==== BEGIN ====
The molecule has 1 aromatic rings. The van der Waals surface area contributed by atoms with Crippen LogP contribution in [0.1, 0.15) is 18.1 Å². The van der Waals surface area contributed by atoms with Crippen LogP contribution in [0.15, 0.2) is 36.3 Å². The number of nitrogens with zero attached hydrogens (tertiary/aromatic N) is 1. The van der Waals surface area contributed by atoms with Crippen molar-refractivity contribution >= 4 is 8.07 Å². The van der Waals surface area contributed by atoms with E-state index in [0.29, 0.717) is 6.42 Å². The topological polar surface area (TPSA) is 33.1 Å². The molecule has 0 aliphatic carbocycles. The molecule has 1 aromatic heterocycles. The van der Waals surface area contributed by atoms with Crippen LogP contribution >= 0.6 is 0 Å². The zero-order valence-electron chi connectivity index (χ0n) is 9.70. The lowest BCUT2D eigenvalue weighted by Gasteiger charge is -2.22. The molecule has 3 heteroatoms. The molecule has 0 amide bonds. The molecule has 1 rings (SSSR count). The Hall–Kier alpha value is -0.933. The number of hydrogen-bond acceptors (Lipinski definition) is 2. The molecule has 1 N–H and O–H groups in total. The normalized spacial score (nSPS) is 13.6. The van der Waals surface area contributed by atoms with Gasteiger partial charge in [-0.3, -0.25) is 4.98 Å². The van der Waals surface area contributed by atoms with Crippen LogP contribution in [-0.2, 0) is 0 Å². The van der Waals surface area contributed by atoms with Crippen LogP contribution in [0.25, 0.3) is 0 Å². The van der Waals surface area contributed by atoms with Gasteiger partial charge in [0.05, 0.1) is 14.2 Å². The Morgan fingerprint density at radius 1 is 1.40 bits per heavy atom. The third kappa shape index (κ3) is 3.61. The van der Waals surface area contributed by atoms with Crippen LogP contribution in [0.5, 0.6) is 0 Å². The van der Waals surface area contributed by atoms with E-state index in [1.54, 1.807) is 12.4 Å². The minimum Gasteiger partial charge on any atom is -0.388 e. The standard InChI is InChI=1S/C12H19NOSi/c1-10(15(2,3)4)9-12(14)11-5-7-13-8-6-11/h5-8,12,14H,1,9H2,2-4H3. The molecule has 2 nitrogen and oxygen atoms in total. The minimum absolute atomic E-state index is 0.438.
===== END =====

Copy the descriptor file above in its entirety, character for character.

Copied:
The molecule has 1 aromatic rings. The van der Waals surface area contributed by atoms with Crippen LogP contribution in [0.1, 0.15) is 18.1 Å². The van der Waals surface area contributed by atoms with Crippen LogP contribution in [0.15, 0.2) is 36.3 Å². The number of nitrogens with zero attached hydrogens (tertiary/aromatic N) is 1. The van der Waals surface area contributed by atoms with Crippen molar-refractivity contribution >= 4 is 8.07 Å². The van der Waals surface area contributed by atoms with E-state index in [0.29, 0.717) is 6.42 Å². The topological polar surface area (TPSA) is 33.1 Å². The molecule has 0 aliphatic carbocycles. The molecule has 1 aromatic heterocycles. The van der Waals surface area contributed by atoms with Crippen LogP contribution >= 0.6 is 0 Å². The zero-order valence-electron chi connectivity index (χ0n) is 9.70. The lowest BCUT2D eigenvalue weighted by Gasteiger charge is -2.22. The molecule has 3 heteroatoms. The molecule has 0 amide bonds. The molecule has 1 rings (SSSR count). The Hall–Kier alpha value is -0.933. The number of hydrogen-bond acceptors (Lipinski definition) is 2. The molecule has 1 N–H and O–H groups in total. The normalized spacial score (nSPS) is 13.6. The van der Waals surface area contributed by atoms with Gasteiger partial charge in [-0.3, -0.25) is 4.98 Å². The van der Waals surface area contributed by atoms with Crippen LogP contribution in [-0.2, 0) is 0 Å². The van der Waals surface area contributed by atoms with Crippen LogP contribution in [0.25, 0.3) is 0 Å². The van der Waals surface area contributed by atoms with Gasteiger partial charge in [0.05, 0.1) is 14.2 Å². The Morgan fingerprint density at radius 1 is 1.40 bits per heavy atom. The third kappa shape index (κ3) is 3.61. The van der Waals surface area contributed by atoms with Crippen LogP contribution in [0.5, 0.6) is 0 Å². The van der Waals surface area contributed by atoms with E-state index in [1.54, 1.807) is 12.4 Å². The minimum Gasteiger partial charge on any atom is -0.388 e. The standard InChI is InChI=1S/C12H19NOSi/c1-10(15(2,3)4)9-12(14)11-5-7-13-8-6-11/h5-8,12,14H,1,9H2,2-4H3. The molecule has 2 nitrogen and oxygen atoms in total. The minimum absolute atomic E-state index is 0.438.